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Sustainability 'one of the broadest opportunities' ever for BlackRock, Fink says


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Sustainability 'one of the broadest opportunities' ever for BlackRock, Fink says

BlackRock Inc. is cashing in on the rush toward sustainable investments and it has no plans to slow down.

A day after Chairman and CEO Larry Fink outlined a new strategy to put sustainability at the forefront of BlackRock's investment thesis, the world's largest asset manager posted surging earnings results for the fourth quarter of 2019. Its fastest-growing segment was its lineup of sustainable exchange-traded funds, which generated $4 billion of net inflows in the quarter and brought its total flow count for all of 2019 to $12 billion, President Robert Kapito said Jan. 15 on a call with analysts.

"We're entering a new era of finance," Fink said during the call. "Sustainability reached an inflection point with more and more clients focused on the impact of environmental, social and governance factors on their portfolios."

The asset management giant's sustainable ETF product suite now has total assets of about $22 billion, CFO Gary Shedlin said. That total is mere blip in the company's $2.24 trillion iShares ETF business. Yet, Fink said sustainability represents "one of the broadest opportunities" BlackRock has ever had.

Investors have been pushing further into the ESG market for several years now. That has largely come through both individuals and institutions examining their portfolios' holdings for certain risks to nontraditional financial factors, such as a company's carbon emissions, lack of board diversity or real estate holdings that lie in flood plains.

Global ESG assets were valued at about $12 trillion at the start of 2018, according to a biennial sustainability report from the U.S. Forum for Sustainable and Responsible Investments.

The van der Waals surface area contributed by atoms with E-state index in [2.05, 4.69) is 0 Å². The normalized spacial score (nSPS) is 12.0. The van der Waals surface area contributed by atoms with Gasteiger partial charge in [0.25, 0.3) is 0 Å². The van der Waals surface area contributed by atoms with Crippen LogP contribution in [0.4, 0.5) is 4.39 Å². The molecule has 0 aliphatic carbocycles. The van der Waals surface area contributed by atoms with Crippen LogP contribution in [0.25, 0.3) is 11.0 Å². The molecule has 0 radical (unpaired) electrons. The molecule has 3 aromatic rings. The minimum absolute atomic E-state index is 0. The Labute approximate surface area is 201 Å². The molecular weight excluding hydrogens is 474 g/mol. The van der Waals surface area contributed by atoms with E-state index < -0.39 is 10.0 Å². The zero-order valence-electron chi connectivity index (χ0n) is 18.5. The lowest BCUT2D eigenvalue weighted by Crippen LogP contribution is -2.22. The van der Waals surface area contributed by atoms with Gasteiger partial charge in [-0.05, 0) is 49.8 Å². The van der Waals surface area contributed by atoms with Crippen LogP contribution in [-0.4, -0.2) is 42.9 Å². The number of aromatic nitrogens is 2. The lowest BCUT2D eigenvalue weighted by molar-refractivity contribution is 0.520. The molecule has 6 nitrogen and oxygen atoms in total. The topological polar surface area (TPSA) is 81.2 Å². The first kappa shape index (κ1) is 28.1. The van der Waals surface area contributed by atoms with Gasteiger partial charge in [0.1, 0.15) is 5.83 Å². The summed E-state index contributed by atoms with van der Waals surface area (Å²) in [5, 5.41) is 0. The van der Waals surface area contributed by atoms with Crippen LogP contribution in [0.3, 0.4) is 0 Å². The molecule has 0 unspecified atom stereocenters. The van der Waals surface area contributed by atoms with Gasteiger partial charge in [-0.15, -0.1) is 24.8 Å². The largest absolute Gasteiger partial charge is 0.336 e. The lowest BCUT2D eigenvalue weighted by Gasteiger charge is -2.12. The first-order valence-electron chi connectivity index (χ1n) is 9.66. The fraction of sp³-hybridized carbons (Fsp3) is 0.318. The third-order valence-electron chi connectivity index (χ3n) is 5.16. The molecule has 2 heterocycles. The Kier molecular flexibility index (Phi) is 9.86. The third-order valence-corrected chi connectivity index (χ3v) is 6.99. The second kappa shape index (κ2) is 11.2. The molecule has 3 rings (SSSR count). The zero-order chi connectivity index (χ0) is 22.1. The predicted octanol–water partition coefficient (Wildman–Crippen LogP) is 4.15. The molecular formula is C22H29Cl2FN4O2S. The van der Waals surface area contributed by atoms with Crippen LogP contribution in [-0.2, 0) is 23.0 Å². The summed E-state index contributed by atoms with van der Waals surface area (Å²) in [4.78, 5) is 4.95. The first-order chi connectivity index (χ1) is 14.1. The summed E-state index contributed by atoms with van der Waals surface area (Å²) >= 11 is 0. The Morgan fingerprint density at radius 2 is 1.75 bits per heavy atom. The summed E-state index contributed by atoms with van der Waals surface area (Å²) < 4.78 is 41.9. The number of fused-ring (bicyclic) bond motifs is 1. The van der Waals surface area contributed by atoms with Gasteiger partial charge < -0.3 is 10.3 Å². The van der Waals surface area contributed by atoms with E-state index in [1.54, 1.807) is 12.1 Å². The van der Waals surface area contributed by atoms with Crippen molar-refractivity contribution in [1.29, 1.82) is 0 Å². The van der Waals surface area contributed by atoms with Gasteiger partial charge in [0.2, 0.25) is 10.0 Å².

With $7.43 trillion in assets under management, BlackRock carries massive weight in the sustainability conversation taking place across corporate America. The company is one of the largest investors in the world and could exert considerable influence on a company's direction through the votes it casts at annual shareholder meetings.

BlackRock has been criticized in recent years for not fully using that ability, though.

The Institute for Energy Economics and Financial Analysis, which examines financial issues in the energy sector and is designed to accelerate the transition to sustainable energies, released a report in February 2019 that said progress from BlackRock and rival fund manager Vanguard Group Inc. in restricting coal investments has been "less than impressive."

Fink, in his annual 2020 letter to fellow chief executives around the world, said BlackRock will take a more active approach in addressing climate concerns regarding its investments. The company is now unwinding its stakes in publicly traded companies that generate more than 25% of their revenues from thermal-coal production. Fink added that BlackRock plans actively vote against board members and executives at companies where sustainability issues are not being properly addressed.

"Climate change has become a defining factor in companies' long-term prospects," Fink wrote in his 2020 annual letter. "In the near future — and sooner than most anticipate — there will be a significant reallocation of capital."